Translation of costume in Spanish:


Pronunciation: /ˈkɑːstuːm; ˈkɒstjuːm/


  • 1.1 uncountable/no numerable (style of dress) traje (m); (for parties, disguise) disfraz (m) regional/period costume traje regional/de época in costume disfrazado (before noun/delante del nombre) [drama/piece] de época costume ball baile (masculine) de disfraces costume party (American English/inglés norteamericano) fiesta (feminine) de disfraces
    More example sentences
    • To give a feel for what it was like at the time, there will also be a display in the library of historical data and costumes of the period.
    • Many joined shopkeepers in wearing period costumes, including authentic make up and seamed stockings.
    • The third type of attire is the national costume.
    More example sentences
    • The vivid memory of pundits chanting and amateur actors dressed in bright costumes performing on the open-air stage has stayed with me.
    • Several actors in costume assume the roles of different characters.
    • Mind you, recent history is just a new version of the old: new stage, new actors, new costumes, new masks, same old story.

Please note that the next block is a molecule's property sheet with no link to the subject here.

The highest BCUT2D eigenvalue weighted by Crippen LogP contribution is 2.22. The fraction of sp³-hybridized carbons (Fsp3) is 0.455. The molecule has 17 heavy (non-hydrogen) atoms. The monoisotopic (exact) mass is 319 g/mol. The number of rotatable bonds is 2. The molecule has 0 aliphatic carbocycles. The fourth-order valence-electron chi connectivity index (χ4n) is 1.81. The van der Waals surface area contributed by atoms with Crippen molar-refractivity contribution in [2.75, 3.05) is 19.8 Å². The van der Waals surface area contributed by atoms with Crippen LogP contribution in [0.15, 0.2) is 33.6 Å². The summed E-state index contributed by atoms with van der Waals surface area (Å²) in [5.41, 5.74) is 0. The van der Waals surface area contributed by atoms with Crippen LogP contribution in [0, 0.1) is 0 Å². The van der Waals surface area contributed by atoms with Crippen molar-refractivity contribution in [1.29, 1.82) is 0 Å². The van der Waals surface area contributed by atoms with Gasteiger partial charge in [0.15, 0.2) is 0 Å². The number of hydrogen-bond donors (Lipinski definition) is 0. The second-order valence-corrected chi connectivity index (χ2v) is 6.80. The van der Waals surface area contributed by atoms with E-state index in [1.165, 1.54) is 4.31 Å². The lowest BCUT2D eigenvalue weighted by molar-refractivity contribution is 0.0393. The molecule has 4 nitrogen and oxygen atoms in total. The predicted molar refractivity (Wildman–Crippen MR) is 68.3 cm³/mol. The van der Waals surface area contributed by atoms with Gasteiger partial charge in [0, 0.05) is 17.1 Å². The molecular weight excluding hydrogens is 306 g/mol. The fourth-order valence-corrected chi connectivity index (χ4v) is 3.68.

1.2 countable/numerable (set of clothes) [Theater/Teatro] vestuario (masculine) (before noun/delante del nombre) costume designer diseñador, (masculine, feminine) de vestuario 1.3 countable/numerable (lady's suit) [dated/anticuado] traje (masculine) sastre or de chaqueta
    More example sentences
    • I can't possibly describe the elaborate nature of every woman's costume or outfit.
    • The staff have made about 150 costumes for the occasion.
    • The costumes range from ethnic outfits to more abstract modernist affairs that bring to mind Picasso's involvement with the Ballet Russe.
    1.4 countable/numerable
    (swimming costume)
    traje (masculine) de baño

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Cultural fact of the day

Most first names in Spanish-speaking countries are those of saints. A person's santo, (also known as onomástico in Latin America and onomástica in Spain) is the saint's day of the saint that they are named for. Children were once usually named for the saint whose day they were born on, but this is less common now.